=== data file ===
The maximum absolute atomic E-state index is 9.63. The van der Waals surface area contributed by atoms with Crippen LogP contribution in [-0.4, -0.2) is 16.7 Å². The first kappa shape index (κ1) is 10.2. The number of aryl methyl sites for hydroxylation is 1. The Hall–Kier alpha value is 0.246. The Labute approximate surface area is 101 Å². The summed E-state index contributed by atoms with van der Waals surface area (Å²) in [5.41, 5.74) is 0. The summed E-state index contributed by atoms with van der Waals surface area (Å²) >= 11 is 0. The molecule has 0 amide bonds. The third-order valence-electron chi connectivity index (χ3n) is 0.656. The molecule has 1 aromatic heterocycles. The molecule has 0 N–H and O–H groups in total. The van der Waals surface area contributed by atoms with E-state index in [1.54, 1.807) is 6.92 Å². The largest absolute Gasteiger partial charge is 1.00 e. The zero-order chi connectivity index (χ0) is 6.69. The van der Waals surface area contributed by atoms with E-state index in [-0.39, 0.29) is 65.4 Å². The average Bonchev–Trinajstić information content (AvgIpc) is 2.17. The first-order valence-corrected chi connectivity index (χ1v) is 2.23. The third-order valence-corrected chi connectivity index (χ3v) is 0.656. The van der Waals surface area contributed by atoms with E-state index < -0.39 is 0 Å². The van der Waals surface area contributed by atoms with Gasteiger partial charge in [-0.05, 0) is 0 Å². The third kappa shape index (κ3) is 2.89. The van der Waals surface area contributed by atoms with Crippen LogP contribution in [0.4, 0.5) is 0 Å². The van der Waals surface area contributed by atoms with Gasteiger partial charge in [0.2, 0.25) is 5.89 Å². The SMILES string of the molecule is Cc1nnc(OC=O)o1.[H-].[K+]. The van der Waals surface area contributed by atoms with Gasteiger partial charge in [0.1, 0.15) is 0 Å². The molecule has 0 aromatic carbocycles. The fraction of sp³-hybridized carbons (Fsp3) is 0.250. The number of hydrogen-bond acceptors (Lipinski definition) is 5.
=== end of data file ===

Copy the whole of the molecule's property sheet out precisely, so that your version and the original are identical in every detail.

The maximum absolute atomic E-state index is 9.63. The van der Waals surface area contributed by atoms with Crippen LogP contribution in [-0.4, -0.2) is 16.7 Å². The first kappa shape index (κ1) is 10.2. The number of aryl methyl sites for hydroxylation is 1. The Hall–Kier alpha value is 0.246. The Labute approximate surface area is 101 Å². The summed E-state index contributed by atoms with van der Waals surface area (Å²) in [5.41, 5.74) is 0. The summed E-state index contributed by atoms with van der Waals surface area (Å²) >= 11 is 0. The molecule has 0 amide bonds. The third-order valence-electron chi connectivity index (χ3n) is 0.656. The molecule has 1 aromatic heterocycles. The molecule has 0 N–H and O–H groups in total. The van der Waals surface area contributed by atoms with E-state index in [1.54, 1.807) is 6.92 Å². The largest absolute Gasteiger partial charge is 1.00 e. The zero-order chi connectivity index (χ0) is 6.69. The van der Waals surface area contributed by atoms with E-state index in [-0.39, 0.29) is 65.4 Å². The average Bonchev–Trinajstić information content (AvgIpc) is 2.17. The first-order valence-corrected chi connectivity index (χ1v) is 2.23. The third-order valence-corrected chi connectivity index (χ3v) is 0.656. The van der Waals surface area contributed by atoms with E-state index < -0.39 is 0 Å². The van der Waals surface area contributed by atoms with Gasteiger partial charge in [-0.05, 0) is 0 Å². The third kappa shape index (κ3) is 2.89. The van der Waals surface area contributed by atoms with Crippen LogP contribution in [0.4, 0.5) is 0 Å². The van der Waals surface area contributed by atoms with Gasteiger partial charge in [0.2, 0.25) is 5.89 Å². The SMILES string of the molecule is Cc1nnc(OC=O)o1.[H-].[K+]. The van der Waals surface area contributed by atoms with Gasteiger partial charge in [0.1, 0.15) is 0 Å². The molecule has 0 aromatic carbocycles. The fraction of sp³-hybridized carbons (Fsp3) is 0.250. The number of hydrogen-bond acceptors (Lipinski definition) is 5.